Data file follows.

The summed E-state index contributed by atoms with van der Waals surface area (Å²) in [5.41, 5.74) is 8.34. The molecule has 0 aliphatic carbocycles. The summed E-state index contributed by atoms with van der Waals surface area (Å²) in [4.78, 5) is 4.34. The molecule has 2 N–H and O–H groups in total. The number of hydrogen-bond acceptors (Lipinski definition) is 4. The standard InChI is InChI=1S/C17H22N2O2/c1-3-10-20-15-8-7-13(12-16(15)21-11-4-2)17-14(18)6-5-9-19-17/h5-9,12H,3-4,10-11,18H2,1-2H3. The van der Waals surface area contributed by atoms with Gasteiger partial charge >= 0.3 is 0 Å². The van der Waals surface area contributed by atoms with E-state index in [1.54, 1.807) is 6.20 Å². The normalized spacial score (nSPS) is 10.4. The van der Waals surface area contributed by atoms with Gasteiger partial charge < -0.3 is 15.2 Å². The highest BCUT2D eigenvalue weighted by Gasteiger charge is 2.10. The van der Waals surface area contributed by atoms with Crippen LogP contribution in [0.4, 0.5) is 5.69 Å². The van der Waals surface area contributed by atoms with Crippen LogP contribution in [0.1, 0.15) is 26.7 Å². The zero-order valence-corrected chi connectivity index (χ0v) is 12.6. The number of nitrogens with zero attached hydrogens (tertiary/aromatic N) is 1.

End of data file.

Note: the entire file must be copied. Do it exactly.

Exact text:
The summed E-state index contributed by atoms with van der Waals surface area (Å²) in [5.41, 5.74) is 8.34. The molecule has 0 aliphatic carbocycles. The summed E-state index contributed by atoms with van der Waals surface area (Å²) in [4.78, 5) is 4.34. The molecule has 2 N–H and O–H groups in total. The number of hydrogen-bond acceptors (Lipinski definition) is 4. The standard InChI is InChI=1S/C17H22N2O2/c1-3-10-20-15-8-7-13(12-16(15)21-11-4-2)17-14(18)6-5-9-19-17/h5-9,12H,3-4,10-11,18H2,1-2H3. The van der Waals surface area contributed by atoms with Gasteiger partial charge >= 0.3 is 0 Å². The van der Waals surface area contributed by atoms with E-state index in [1.54, 1.807) is 6.20 Å². The normalized spacial score (nSPS) is 10.4. The van der Waals surface area contributed by atoms with Gasteiger partial charge < -0.3 is 15.2 Å². The highest BCUT2D eigenvalue weighted by Gasteiger charge is 2.10. The van der Waals surface area contributed by atoms with Crippen LogP contribution in [0.4, 0.5) is 5.69 Å². The van der Waals surface area contributed by atoms with Crippen LogP contribution in [0.1, 0.15) is 26.7 Å². The zero-order valence-corrected chi connectivity index (χ0v) is 12.6. The number of nitrogens with zero attached hydrogens (tertiary/aromatic N) is 1.